A Fragment of Hotel Hack

August 12, 2002

The purpose of fiction is to tell a story. Hopefully one with few distractions. While most people overlook (or don't even notice) bad typography or layout, there comes a point where even the best of stories may be harmed by looking bad.


I don't know what's worse, Mad Gregor when the Benadryl kicks in making him think he's Ethel Merman covering NIN (when he gets to Closer it's time to leave) or the Phone Cops, those Boys from Bell, when they catch the scent of an illegal hook-up. Don't let that little break up fool you—Baby Bells, AT&T, they're all Boys from Bell.

Yigal, the Russian Orthodox Aleut raised by Samoans in South America, learned phreaking as a kid from someone he called the Doc, an older gentleman of German stock that would often remininse about the old crew and his fondness for Leni's films. I trust his skill in these matters, even if he does have an odd pediliction for cheap Chinese beer and expensive gold plating 24 gauge stranded wire (The surface effect of eletricity down gold induces a better audio response than copper does. Isn't that obvious?), although I do keep the number of questionable hook-ups to a minimum of three.

I hope Mad Gregor doesn't mind us dialing into his network, but really, it makes sense—after all, he's wired his network to repel incoming connections, but there's nothing preventing us from going out from it. It was a simple matter of keeping him occupied (Look Gregor! Benadryl! Want some?) and having Yigal install the modem on one of his unused computers. I also know Mad Gregor; he's a sucker for hoomei and Kurosawa films. A few well placed calls to Kyzyl, some social engineering, and Mad Gregor has a stack of hoomei records and a copies of Dersu Uzala and Ran.

We're not ten minutes into the operation when the hotel phone rings. My first thought is that hotel management is on to us, noticing our arrival in a '73 hot pink Monte Carlo with a trunk full of empty Benadryl bottles and a random assortment of various computer equipment held together with duct tape. Waldorf Astoria. Room service. Keep them guessing I always say.

Yes, said a vaguely familiar voice. This is Ramon Shit.

He's on to us! I yell to Yigal, knowing we only have moments before the Boys from Bell show up. Yigal runs out the room to ready the car as I start pulling cords in an attempt to salvage what equipment we can in the minutes remaining.


There's a reason why you seldom see underlined or bold text in fiction (or in publications in general): it doesn't look that good. It's distracting, typographically speaking. And for fiction, you don't want the reader distracted. You want the reader absorbed in the narrative, unable to put down the book.

But this presents a problem for hypertext based fiction. On the one hand, without links, there is no hypertext; that's the point of hypertext to begin with. But the current method of designating links in HTML is distracting, typographically speaking, and that may be the point of changing the color and underlining the text—to draw attention to the existence of the link.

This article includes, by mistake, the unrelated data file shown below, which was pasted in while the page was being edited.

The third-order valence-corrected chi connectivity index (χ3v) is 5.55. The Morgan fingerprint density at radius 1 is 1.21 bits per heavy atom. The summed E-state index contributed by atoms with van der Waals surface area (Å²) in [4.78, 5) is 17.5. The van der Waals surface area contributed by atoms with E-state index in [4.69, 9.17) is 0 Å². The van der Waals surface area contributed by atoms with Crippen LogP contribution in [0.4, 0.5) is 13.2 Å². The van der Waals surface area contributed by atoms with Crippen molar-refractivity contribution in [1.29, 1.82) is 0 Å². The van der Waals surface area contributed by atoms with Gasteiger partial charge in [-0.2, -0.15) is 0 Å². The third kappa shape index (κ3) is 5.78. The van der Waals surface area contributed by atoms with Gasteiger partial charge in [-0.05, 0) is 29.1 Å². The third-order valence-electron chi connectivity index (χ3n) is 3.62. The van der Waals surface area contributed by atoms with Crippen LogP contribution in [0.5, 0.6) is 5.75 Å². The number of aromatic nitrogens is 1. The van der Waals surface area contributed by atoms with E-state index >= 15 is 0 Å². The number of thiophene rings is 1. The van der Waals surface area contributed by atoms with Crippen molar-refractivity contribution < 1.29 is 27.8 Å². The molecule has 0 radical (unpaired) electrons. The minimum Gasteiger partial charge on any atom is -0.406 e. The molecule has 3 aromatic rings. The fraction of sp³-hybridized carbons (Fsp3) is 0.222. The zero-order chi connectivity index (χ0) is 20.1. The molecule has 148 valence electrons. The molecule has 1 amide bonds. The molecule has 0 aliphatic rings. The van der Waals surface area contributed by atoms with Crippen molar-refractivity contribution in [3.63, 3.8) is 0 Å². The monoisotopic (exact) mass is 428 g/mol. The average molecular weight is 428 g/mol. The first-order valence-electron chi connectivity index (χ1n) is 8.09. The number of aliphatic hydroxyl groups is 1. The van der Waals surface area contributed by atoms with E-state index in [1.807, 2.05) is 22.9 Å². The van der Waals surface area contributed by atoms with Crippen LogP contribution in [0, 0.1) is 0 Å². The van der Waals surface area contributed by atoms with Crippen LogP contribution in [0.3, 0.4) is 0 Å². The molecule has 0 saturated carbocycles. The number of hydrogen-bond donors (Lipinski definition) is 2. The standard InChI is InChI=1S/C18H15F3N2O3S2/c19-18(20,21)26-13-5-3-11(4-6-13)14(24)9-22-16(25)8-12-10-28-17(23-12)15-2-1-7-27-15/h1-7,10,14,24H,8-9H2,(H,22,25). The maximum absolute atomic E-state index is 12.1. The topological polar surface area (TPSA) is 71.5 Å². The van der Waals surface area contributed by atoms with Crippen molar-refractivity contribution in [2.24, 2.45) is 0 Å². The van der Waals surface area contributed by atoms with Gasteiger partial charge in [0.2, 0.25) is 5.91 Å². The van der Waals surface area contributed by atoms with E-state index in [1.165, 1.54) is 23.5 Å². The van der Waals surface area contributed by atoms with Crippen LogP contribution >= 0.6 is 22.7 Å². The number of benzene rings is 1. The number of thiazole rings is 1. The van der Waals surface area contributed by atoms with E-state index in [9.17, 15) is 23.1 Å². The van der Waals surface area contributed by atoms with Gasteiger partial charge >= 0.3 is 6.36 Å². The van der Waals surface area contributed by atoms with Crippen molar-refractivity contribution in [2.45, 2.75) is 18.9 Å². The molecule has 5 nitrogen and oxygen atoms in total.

So, this experiment (and if you can read this, then the intent of the experiment is lost. The links are being presented differently through the use of CSS and your browser does not support them. Keep that in mind when reading the rest of this). Initially, there should be no links visible in “Fragment.” Why even bother with links if you can't see them? To render the distractions to a minimum when reading fiction. And if you are curious enough to wonder who Ethel Merman is, you can always click on her name and find out.

Ideally, each word should be linked, if just to a definition of the word (which to me as a gradeschool kid, would have been a Godsend; imagine! No more having to drag out the dictionary). But having such a densely linked passage would be rather difficult to read, being (as is the current standard in HTML to have links underlined) which explains why I am initially hiding the links in “Fragment” (even though not every word is linked).

That might prove to be too subtle so I am providing some alternative versions in addition to the invisible links version, I have one where the links are designated by small dots on either side, and one where I use single angle quotes to mark links. And then there's always the HTML standby.

The text itself was written in June of 1999 in response to semi-fictional posts to an email list I'm on. It was a case of nearly everyone contributing to the shared fictional backstory and I figured I'd give it a try. The sheer number of obscure references was intentional as I was attempting a My Cousin, My Gastroenterologist feel to it. The six paragraphs alone took about two or three hours to write and I seriously doubt I could continue much further and still maintain the number of references.

It's not easy coming up with enough obscure references (or references in general) to keep a narrative going.

But I had fun writing it.

It took me about two more hours scrounging up links to turn it into a hypertext document, and a further two days writing the commentary on it; this is the third major edit I've made to date.

I don't know what's worse, writing about Mag Gregor when the Benadryl kicks in, or writing about the writing about Mad Gregor when the Benadryl kicks in.

Comments? Anybody? Anybody? Bueller? Bueller?

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